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  • I can only talk about Carrie in the past tense. Honestly I don't remember
    much about her, except that she hung out with Linda and that group of
    friends. They were sweet and strange girls, but no stranger than the rest
    of us at High Technology High School. We were all a bunch of misfits who
    found a place where we could be ourselves, our socially awkward, high IQ,
    dungeons-and-dragons-playing selves.

    It was an afternoon in late May that we found out Carrie had been killed in
    a car accident. She was 19 - a year or two older than me - and had already
    started college in Pennsylvania, but it came as a shock to the entire
    school. Linda and those girls were grief-stricken. I mean really sad. The
    type of sad that changes you. Me, I didn't know how to feel.

    A few weeks after her funeral, I was approached by our guidance counselor
    at the lunch table.
    "Carrie's family has set up a scholarship fund in her honor called the
    'Caring Award.' They asked me who the recipient should be, and the faculty
    and I felt it should be you."
    I wasn't quite sure what to say or what to feel about the news. On the one
    hand, it was nice to be the recipient of something called the "Caring
    Award." I suppose they chose me because I was active in my church and youth
    group (like Carrie was), did some humanitarian work in the Dominican
    Republic for a few weeks and generally tried to avoid any sort of conflict
    at school. On the other hand, it felt strange to be accepting a monetary
    award after the death of one of my classmates. I met with Carrie's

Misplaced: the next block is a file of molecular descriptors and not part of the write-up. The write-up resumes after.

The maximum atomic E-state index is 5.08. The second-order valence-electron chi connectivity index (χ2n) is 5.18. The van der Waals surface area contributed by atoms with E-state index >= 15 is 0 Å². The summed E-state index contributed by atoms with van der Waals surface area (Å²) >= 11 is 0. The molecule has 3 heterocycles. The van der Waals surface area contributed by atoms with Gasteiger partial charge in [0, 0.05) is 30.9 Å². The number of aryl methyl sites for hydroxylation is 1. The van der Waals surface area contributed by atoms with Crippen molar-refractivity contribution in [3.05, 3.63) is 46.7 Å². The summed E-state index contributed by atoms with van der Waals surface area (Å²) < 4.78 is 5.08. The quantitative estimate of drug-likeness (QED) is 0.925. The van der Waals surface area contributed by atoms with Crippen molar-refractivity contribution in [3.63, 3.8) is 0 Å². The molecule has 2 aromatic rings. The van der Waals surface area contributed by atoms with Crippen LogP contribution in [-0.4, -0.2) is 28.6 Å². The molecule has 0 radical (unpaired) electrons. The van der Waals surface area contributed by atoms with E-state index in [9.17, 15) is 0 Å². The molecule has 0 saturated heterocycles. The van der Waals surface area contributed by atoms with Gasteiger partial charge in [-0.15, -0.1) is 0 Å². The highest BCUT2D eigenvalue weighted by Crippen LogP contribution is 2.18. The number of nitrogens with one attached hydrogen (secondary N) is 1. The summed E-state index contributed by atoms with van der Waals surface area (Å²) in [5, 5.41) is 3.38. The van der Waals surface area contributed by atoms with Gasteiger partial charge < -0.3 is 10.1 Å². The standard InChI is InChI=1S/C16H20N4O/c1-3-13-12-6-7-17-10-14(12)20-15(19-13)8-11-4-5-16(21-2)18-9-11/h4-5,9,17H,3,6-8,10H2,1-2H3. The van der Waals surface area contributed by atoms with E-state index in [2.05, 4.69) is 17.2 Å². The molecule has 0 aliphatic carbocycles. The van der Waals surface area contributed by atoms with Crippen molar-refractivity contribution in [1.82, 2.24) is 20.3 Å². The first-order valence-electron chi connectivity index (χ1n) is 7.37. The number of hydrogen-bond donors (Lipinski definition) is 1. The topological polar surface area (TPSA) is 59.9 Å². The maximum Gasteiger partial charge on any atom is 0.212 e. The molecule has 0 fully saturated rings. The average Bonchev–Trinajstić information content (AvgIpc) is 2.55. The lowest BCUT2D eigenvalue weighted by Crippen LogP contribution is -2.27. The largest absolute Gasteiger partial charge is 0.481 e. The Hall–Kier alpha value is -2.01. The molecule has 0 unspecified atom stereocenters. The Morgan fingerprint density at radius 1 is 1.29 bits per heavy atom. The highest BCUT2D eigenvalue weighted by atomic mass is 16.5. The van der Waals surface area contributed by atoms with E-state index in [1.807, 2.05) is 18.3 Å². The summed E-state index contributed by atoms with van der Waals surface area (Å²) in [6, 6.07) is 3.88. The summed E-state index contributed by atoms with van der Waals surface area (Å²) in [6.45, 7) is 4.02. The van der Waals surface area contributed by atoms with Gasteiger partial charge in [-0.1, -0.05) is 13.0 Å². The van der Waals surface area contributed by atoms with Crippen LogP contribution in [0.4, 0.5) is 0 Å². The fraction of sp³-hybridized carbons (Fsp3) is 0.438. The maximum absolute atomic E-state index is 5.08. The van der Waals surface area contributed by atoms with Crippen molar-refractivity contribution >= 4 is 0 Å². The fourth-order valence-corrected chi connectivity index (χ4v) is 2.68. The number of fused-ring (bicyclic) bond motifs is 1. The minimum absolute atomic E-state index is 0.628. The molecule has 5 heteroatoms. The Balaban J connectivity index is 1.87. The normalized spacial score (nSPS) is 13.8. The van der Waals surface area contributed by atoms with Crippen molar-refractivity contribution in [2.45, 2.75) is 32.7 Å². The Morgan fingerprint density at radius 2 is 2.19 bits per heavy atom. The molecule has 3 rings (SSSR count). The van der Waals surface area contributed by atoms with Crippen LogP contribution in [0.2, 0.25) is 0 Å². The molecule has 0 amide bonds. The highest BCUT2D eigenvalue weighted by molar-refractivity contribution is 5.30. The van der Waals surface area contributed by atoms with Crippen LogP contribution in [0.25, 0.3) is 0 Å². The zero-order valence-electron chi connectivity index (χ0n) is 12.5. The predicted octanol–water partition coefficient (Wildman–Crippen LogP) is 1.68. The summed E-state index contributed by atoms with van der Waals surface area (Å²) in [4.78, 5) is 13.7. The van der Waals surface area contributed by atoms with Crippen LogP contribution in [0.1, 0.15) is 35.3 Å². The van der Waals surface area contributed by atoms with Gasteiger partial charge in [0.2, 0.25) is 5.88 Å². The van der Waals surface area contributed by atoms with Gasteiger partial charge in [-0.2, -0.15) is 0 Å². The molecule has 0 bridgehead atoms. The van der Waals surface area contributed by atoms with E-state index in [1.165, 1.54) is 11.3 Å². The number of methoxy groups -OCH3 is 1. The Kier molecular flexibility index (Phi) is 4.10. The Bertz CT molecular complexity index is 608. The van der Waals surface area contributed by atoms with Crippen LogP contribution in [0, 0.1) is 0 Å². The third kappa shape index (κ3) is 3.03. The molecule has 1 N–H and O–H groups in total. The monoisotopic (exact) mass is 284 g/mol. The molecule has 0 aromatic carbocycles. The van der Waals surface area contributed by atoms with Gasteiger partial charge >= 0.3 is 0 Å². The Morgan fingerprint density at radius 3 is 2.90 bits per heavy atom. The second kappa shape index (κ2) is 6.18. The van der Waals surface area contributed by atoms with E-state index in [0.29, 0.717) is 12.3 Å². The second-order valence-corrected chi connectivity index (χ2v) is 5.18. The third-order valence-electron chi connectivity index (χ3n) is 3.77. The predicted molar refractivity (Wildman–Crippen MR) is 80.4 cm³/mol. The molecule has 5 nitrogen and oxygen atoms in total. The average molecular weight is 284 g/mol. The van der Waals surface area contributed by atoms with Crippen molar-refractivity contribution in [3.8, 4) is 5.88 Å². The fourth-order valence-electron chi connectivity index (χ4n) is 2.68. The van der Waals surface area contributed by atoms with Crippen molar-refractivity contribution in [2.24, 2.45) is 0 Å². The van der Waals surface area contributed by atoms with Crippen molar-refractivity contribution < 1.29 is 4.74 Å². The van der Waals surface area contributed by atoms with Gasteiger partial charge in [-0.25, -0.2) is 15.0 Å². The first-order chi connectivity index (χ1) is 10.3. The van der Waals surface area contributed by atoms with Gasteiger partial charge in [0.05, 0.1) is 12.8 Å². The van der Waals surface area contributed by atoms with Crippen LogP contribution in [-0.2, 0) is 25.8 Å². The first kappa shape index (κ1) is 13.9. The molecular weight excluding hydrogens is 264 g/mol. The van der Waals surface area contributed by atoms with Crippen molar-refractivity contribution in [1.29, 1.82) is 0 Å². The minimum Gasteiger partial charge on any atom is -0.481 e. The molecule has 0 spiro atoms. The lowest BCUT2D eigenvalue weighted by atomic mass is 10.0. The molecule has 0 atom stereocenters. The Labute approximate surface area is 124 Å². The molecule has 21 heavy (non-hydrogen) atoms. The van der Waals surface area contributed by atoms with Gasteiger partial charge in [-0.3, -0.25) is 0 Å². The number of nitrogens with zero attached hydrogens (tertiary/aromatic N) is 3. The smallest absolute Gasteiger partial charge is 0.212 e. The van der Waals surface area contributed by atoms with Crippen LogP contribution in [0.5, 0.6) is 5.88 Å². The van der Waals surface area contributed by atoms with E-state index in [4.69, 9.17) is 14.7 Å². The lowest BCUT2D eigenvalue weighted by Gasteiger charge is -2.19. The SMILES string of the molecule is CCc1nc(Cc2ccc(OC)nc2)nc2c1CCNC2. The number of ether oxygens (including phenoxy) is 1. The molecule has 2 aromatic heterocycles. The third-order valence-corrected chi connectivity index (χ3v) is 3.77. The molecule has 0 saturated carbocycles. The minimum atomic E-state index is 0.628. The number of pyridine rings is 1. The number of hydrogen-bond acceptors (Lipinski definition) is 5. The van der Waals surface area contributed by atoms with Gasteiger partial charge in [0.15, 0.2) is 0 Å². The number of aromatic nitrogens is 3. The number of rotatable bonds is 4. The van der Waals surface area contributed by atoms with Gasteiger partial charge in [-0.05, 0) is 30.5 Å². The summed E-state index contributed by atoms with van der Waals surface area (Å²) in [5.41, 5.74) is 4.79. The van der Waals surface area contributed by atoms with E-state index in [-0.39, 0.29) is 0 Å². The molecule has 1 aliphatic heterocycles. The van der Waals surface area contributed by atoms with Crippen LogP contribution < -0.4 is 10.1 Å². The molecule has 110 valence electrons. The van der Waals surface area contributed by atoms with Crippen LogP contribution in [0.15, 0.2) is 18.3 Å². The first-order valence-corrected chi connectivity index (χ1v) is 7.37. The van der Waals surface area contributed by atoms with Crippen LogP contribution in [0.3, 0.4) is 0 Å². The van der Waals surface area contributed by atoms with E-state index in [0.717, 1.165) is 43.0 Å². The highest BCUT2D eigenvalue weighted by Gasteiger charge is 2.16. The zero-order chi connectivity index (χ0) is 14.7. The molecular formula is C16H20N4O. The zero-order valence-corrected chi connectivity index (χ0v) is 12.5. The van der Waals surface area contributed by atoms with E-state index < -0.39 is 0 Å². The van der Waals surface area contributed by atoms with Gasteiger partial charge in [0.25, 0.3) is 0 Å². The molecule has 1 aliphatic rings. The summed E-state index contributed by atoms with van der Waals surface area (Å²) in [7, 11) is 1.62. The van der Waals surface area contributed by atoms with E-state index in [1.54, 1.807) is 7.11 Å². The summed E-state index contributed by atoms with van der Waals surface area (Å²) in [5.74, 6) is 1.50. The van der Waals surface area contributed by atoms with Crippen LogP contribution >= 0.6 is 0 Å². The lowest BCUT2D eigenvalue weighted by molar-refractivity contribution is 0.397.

immediate family, they gave me the award in front of the school, there was
    some small applause, and that was that.

    Three years later, I found myself crumpled up on a cot in a Communist-era
    housing facility run owned by the Moscow State Conservatory, next to my
    violin, an empty bottle of pills and a notebook where I had written an
    apology letter to my mom, dad, and brother. I remember thinking back to
    that day in high school, accepting the "Caring Award," and I wondered how
    it was that someone who received it could find themselves suicidal, sitting
    on a cot in the middle of Russia. I was sobbing hard, thinking that I no
    longer cared about anything, which, in hindsight, was not actually true. I
    cared about my family. Deeply. I cared enough to write them an apology. I
    cared when I thought about how my mental illness was affecting them from
    across the Atlantic Ocean. I cared when I called my brother from my tiny
    Nokia cellphone begging him for help.

    Today I still feel weird having accepted a monetary award from a girl I
    hardly knew who passed away in a car accident. During my depression, I used
    to use the "Caring Award" to beat myself up every time I didn't have the
    energy to get out of bed. But many years have passed since then, and I'm
    starting to think our guidance counselor knew that deep down, somewhere
    embedded in my DNA, there's a part of me that will always care, deeply,
    just like Carrie did. She died so young, too young, and even though I
    didn't know her well, I miss her.
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